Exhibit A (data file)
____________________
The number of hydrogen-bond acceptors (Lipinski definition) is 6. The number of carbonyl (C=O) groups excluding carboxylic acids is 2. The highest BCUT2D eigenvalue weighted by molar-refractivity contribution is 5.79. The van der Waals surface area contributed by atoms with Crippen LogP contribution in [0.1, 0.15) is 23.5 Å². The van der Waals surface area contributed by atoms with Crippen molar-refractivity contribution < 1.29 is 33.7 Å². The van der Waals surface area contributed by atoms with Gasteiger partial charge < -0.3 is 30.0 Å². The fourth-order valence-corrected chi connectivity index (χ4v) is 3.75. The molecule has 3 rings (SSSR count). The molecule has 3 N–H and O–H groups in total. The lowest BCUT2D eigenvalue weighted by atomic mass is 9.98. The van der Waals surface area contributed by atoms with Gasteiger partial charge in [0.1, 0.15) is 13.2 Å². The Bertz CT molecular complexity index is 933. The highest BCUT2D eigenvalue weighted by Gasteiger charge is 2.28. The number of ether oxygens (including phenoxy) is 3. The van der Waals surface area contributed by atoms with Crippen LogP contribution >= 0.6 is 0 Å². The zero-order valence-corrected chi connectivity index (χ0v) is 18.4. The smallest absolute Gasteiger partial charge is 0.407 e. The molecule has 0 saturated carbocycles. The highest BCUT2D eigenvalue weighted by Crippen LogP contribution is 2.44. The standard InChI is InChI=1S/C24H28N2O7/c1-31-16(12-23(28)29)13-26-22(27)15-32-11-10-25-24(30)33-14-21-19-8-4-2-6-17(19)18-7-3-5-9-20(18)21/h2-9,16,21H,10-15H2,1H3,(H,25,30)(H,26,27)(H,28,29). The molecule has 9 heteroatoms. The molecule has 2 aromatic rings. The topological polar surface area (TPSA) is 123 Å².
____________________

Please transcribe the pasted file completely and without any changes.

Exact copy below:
The number of hydrogen-bond acceptors (Lipinski definition) is 6. The number of carbonyl (C=O) groups excluding carboxylic acids is 2. The highest BCUT2D eigenvalue weighted by molar-refractivity contribution is 5.79. The van der Waals surface area contributed by atoms with Crippen LogP contribution in [0.1, 0.15) is 23.5 Å². The van der Waals surface area contributed by atoms with Crippen molar-refractivity contribution < 1.29 is 33.7 Å². The van der Waals surface area contributed by atoms with Gasteiger partial charge < -0.3 is 30.0 Å². The fourth-order valence-corrected chi connectivity index (χ4v) is 3.75. The molecule has 3 rings (SSSR count). The molecule has 3 N–H and O–H groups in total. The lowest BCUT2D eigenvalue weighted by atomic mass is 9.98. The van der Waals surface area contributed by atoms with Gasteiger partial charge in [0.1, 0.15) is 13.2 Å². The Bertz CT molecular complexity index is 933. The highest BCUT2D eigenvalue weighted by Gasteiger charge is 2.28. The number of ether oxygens (including phenoxy) is 3. The van der Waals surface area contributed by atoms with Crippen LogP contribution >= 0.6 is 0 Å². The zero-order valence-corrected chi connectivity index (χ0v) is 18.4. The smallest absolute Gasteiger partial charge is 0.407 e. The molecule has 0 saturated carbocycles. The highest BCUT2D eigenvalue weighted by Crippen LogP contribution is 2.44. The standard InChI is InChI=1S/C24H28N2O7/c1-31-16(12-23(28)29)13-26-22(27)15-32-11-10-25-24(30)33-14-21-19-8-4-2-6-17(19)18-7-3-5-9-20(18)21/h2-9,16,21H,10-15H2,1H3,(H,25,30)(H,26,27)(H,28,29). The molecule has 9 heteroatoms. The molecule has 2 aromatic rings. The topological polar surface area (TPSA) is 123 Å².